As silly as it may sound, I have always been sort of creeped out by Santa Claus. I never believed in Santa Claus as a child and the idea of him always quite frightened me. Why? Because he’s an old man who wants little kids to sit on his lap, he comes down your chimney while you’re asleep and eats your cookies. Oh, and apparently, he sees you when he's sleep and he knows when you're awake. Have I convinced you of his creepiness yet? And although Santa Claus doesn’t quite frighten me like he used to, the idea of him is a bit...strange.
|Staring into the face of death|
So, as the pointless fact seeker that I am, I decided to do a little bit of research on this mysterious Santa Claus and I found that his back story is even more frightening than I thought.
|I wonder if his nose was really that tiny.|
Nicholas of Myra was a Greek bishop a long, long, long time ago. There are a lot of stories about this guy but my favorite one is that there was a terrible famine and a butcher (I hate the word butcher, by the way) lured three children into his house and killed them! Not only that, but he planned the sell the kids as ham. Gross. That’s when Nicholas came along and resurrected the children from the dead and they all lived happily ever after.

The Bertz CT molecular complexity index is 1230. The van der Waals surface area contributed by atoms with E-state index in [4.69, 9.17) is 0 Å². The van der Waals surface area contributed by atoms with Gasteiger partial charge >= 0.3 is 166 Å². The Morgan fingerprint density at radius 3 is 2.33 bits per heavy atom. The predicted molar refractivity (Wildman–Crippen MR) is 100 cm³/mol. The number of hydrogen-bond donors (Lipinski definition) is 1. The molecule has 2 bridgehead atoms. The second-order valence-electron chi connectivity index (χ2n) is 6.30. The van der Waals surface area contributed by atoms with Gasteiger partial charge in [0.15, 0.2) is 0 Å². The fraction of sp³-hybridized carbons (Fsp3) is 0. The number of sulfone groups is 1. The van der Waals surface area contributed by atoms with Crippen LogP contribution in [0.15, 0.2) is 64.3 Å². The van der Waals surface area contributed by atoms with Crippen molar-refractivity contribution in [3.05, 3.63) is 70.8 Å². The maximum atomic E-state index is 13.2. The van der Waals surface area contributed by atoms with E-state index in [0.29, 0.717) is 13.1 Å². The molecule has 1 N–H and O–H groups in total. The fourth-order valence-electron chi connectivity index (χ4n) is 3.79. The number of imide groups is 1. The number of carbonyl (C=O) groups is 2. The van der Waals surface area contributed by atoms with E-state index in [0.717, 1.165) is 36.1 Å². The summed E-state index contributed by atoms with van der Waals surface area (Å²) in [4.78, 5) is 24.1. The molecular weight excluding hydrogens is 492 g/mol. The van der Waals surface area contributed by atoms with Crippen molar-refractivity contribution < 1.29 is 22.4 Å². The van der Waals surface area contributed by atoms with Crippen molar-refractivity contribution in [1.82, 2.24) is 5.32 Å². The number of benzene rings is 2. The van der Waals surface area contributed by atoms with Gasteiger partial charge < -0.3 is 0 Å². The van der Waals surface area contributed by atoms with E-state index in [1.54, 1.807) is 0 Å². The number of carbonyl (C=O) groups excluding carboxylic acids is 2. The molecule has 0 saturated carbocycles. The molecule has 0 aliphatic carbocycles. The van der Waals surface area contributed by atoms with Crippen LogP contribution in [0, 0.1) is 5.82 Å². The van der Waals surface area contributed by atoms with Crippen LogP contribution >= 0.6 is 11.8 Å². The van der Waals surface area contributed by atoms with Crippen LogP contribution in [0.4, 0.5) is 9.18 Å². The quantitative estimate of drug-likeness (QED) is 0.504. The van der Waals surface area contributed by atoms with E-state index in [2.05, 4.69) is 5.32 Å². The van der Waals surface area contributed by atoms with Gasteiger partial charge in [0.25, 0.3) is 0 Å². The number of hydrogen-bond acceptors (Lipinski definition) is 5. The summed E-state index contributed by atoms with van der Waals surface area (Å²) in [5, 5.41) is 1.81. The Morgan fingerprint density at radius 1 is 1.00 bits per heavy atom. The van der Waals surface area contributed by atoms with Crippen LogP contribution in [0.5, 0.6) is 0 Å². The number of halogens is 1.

The most popular story, however, is that a man had three daughters who he couldn’t afford to marry off so, one night, Nicholas threw down bags of money which landed in the stockings that were drying over the fire.
Even if none of the stories are true Nicholas of Myra must have been a pretty nice guy because he has his own day: Saint Nicholas Day which is celebrated on December 6. Saint Nicholas Day is usually celebrated Europe and the name “Santa Claus” was derived from “Sinterklaas.”
Despite these stories of heroic deeds, I’m still not sure how I feel about Santa Claus. It seems that us Americans have really screwed up the idea of Saint Nicholas. We've turned an apparently really great guy into a coke drinking, magic sleigh riding, creepy, old man. But I suppose I shouldn’t be surprised, America has a tendency of screwing things up.
|Good job, America.|